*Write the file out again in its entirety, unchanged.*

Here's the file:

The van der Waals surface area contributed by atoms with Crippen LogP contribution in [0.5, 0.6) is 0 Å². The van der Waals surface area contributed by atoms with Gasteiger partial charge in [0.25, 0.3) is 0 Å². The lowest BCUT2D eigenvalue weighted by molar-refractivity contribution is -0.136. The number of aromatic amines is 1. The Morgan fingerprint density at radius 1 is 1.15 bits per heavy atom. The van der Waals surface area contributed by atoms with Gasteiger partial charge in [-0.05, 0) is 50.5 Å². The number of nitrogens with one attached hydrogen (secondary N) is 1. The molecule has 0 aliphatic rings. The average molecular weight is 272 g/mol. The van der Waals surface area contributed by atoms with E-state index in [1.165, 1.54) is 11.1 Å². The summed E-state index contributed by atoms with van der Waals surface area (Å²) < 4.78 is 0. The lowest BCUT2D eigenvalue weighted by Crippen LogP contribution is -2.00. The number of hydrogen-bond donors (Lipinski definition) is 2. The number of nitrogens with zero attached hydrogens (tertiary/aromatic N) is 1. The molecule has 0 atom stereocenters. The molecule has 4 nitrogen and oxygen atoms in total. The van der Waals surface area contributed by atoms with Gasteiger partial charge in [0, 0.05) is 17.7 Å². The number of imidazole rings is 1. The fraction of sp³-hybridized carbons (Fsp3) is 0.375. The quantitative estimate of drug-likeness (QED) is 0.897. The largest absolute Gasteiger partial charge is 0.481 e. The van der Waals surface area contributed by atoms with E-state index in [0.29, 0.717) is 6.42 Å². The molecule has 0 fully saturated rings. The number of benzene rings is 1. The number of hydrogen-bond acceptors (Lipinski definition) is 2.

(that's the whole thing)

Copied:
The van der Waals surface area contributed by atoms with Crippen LogP contribution in [0.5, 0.6) is 0 Å². The van der Waals surface area contributed by atoms with Gasteiger partial charge in [0.25, 0.3) is 0 Å². The lowest BCUT2D eigenvalue weighted by molar-refractivity contribution is -0.136. The number of aromatic amines is 1. The Morgan fingerprint density at radius 1 is 1.15 bits per heavy atom. The van der Waals surface area contributed by atoms with Gasteiger partial charge in [-0.05, 0) is 50.5 Å². The number of nitrogens with one attached hydrogen (secondary N) is 1. The molecule has 0 aliphatic rings. The average molecular weight is 272 g/mol. The van der Waals surface area contributed by atoms with E-state index in [1.165, 1.54) is 11.1 Å². The summed E-state index contributed by atoms with van der Waals surface area (Å²) < 4.78 is 0. The lowest BCUT2D eigenvalue weighted by Crippen LogP contribution is -2.00. The number of hydrogen-bond donors (Lipinski definition) is 2. The number of nitrogens with zero attached hydrogens (tertiary/aromatic N) is 1. The molecule has 0 atom stereocenters. The molecule has 4 nitrogen and oxygen atoms in total. The van der Waals surface area contributed by atoms with Gasteiger partial charge in [0, 0.05) is 17.7 Å². The number of imidazole rings is 1. The fraction of sp³-hybridized carbons (Fsp3) is 0.375. The quantitative estimate of drug-likeness (QED) is 0.897. The largest absolute Gasteiger partial charge is 0.481 e. The van der Waals surface area contributed by atoms with E-state index in [0.29, 0.717) is 6.42 Å². The molecule has 0 fully saturated rings. The number of benzene rings is 1. The number of hydrogen-bond acceptors (Lipinski definition) is 2.